ii) Trial and error :- set random values and keep tweaking the values until desired behaviour is achieved
• When tuning PID first set the speed to a low value and continue increasing along with retuning the values.
• When using a PID algorithm a sample rate can be a issue which causes inconsistency just keep playing with the values and try to get the highest sample rate possible keeping the bot follow ideal behaviour
• When going for competition robotics keep in mind the settling time of the PID algorithm the less the better
• Though PID works well in controlling errors don’t try to make a 100 rpm and a 300 rpm motor move in a straight line it just won’t happen.
• If the error can be reduced physically then don’t be lazy DO it!

PID for line followers




So, in which aspects of a microcontroller can we use the PID algorithm? Every aspect of it! Form the sensor readings to motor control having PID on everything would be a tough thing indeed but once you get the hang of it your line follower will the best and when having PID running on your bot the more number of sensor you have on your bot the better so that by the time the bot responds at least one of the sensor detects the line

Sensors interfacing:-

We should assign an error value for each of the sensor for the PID to be effective
EX:-
Consider we have 5 sensors
The sensors
00100 – Error value = 0
01000 – Error value = 2
10000 – Error value = 5
00010 – Error value = -2
00001 – Error value = -5

When setting the error value we notice that by setting the error value to the farthest sensor high we will get aggressive response when that error goes up into the PID control code the value goes too high we should take it into consideration and adjust the value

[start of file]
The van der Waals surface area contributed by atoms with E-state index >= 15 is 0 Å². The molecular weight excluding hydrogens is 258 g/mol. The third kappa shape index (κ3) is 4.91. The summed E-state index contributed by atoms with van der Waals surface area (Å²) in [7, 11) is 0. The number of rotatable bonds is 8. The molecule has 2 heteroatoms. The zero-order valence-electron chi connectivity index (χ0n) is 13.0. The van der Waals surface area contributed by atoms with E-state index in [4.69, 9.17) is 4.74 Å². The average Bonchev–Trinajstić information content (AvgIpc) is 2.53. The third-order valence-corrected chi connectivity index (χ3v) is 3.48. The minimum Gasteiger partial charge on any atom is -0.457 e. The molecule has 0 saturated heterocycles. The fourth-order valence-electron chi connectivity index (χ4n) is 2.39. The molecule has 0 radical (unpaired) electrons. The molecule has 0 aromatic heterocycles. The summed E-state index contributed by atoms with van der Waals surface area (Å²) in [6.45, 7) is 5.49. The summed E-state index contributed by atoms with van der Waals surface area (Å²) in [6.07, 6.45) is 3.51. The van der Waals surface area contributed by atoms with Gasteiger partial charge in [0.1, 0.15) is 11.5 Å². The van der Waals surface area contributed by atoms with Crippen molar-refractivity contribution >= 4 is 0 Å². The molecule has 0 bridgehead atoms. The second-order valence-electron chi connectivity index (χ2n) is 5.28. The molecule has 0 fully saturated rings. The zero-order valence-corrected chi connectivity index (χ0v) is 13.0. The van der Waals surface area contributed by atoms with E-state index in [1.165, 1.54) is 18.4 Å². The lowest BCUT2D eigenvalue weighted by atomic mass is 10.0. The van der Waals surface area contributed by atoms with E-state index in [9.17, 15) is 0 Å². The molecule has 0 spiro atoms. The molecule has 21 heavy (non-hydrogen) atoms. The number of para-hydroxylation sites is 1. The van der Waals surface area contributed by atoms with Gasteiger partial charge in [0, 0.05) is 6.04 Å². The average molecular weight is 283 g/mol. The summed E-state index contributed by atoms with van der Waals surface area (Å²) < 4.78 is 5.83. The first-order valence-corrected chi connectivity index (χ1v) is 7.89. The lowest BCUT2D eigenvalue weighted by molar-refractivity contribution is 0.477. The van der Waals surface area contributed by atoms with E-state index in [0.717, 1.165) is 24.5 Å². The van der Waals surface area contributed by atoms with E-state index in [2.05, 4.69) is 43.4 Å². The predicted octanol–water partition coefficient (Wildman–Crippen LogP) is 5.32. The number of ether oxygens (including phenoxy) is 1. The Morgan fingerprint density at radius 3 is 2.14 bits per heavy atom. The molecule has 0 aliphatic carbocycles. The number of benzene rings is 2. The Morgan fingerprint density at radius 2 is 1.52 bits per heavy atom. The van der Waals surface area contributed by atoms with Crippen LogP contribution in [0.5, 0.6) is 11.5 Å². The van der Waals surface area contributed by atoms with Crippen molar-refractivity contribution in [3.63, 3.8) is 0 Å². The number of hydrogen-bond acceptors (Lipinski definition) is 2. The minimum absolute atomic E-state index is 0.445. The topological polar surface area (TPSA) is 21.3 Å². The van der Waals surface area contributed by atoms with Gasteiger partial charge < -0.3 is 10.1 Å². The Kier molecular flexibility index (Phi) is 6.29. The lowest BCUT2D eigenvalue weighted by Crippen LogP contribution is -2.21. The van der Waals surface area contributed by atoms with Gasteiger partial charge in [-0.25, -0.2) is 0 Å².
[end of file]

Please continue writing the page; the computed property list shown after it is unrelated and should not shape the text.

Encoders:-

Before going to motion control we’ll need to know a bit about encoders. Wheel encoders are devices that allow one to measure the precise speed or distance a wheel travels. Depending on the type of encoder used, it may be possible to determine the direction of movement. These are helpful for precise movement, allowing a robot to turn exact angles or move exact distances. Wheel encoders can provide information for odometry and be utilized in localization problems. There are many types of encoders but the main one going with robotics are optical encoders. Encoders can be used to detect things like direction, angle, distance travelled etc for more information refer http://en.wikipedia.org/wiki/Rotary_encoder


Motion control:-

It is better to have encoders on fast line followers to know the actual speed that the motor is running at so as to minimize the possible error which can make the bot totally miss the line. A common control mechanism, for small robots, is to control the velocity of a motor. On a typical robot, differential drive is used for steering. In order to go straight both motor shafts have to be turning at precisely the same rate (and the wheels have to be the same diameter as well). With an encoder one can count how many clicks have gone by in a period and uses that as an indication of velocity. The error between the velocity set point and the actual velocity is used to control the power levels to the motors. Using the PID controller this can be done highly efficiently and accurately.

Putting Everything Together